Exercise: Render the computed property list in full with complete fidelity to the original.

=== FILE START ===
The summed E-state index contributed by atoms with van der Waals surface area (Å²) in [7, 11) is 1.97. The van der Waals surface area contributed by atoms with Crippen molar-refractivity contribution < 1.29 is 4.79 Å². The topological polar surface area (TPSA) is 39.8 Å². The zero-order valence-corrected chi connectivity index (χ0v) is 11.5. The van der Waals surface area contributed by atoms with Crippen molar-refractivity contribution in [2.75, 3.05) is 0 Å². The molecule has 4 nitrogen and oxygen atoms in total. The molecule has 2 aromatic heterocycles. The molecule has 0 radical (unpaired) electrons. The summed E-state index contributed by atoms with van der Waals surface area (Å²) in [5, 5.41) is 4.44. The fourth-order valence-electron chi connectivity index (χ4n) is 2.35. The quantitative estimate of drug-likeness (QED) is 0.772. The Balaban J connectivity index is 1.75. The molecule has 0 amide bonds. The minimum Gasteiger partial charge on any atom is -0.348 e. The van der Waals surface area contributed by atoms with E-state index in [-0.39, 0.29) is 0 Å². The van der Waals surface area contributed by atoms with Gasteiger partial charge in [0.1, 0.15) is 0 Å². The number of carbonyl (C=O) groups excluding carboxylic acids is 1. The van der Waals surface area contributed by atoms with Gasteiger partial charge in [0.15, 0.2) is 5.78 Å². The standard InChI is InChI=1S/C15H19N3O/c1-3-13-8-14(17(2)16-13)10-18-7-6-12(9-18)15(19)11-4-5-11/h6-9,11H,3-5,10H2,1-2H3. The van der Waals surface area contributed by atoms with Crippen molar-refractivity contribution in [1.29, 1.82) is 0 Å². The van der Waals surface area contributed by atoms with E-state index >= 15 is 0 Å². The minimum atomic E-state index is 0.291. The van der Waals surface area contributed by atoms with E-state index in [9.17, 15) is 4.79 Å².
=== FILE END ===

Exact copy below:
The summed E-state index contributed by atoms with van der Waals surface area (Å²) in [7, 11) is 1.97. The van der Waals surface area contributed by atoms with Crippen molar-refractivity contribution < 1.29 is 4.79 Å². The topological polar surface area (TPSA) is 39.8 Å². The zero-order valence-corrected chi connectivity index (χ0v) is 11.5. The van der Waals surface area contributed by atoms with Crippen molar-refractivity contribution in [2.75, 3.05) is 0 Å². The molecule has 4 nitrogen and oxygen atoms in total. The molecule has 2 aromatic heterocycles. The molecule has 0 radical (unpaired) electrons. The summed E-state index contributed by atoms with van der Waals surface area (Å²) in [5, 5.41) is 4.44. The fourth-order valence-electron chi connectivity index (χ4n) is 2.35. The quantitative estimate of drug-likeness (QED) is 0.772. The Balaban J connectivity index is 1.75. The molecule has 0 amide bonds. The minimum Gasteiger partial charge on any atom is -0.348 e. The van der Waals surface area contributed by atoms with E-state index in [-0.39, 0.29) is 0 Å². The van der Waals surface area contributed by atoms with Gasteiger partial charge in [0.1, 0.15) is 0 Å². The number of carbonyl (C=O) groups excluding carboxylic acids is 1. The van der Waals surface area contributed by atoms with Gasteiger partial charge in [0.15, 0.2) is 5.78 Å². The standard InChI is InChI=1S/C15H19N3O/c1-3-13-8-14(17(2)16-13)10-18-7-6-12(9-18)15(19)11-4-5-11/h6-9,11H,3-5,10H2,1-2H3. The van der Waals surface area contributed by atoms with Crippen molar-refractivity contribution in [1.29, 1.82) is 0 Å². The van der Waals surface area contributed by atoms with E-state index >= 15 is 0 Å². The minimum atomic E-state index is 0.291. The van der Waals surface area contributed by atoms with E-state index in [9.17, 15) is 4.79 Å².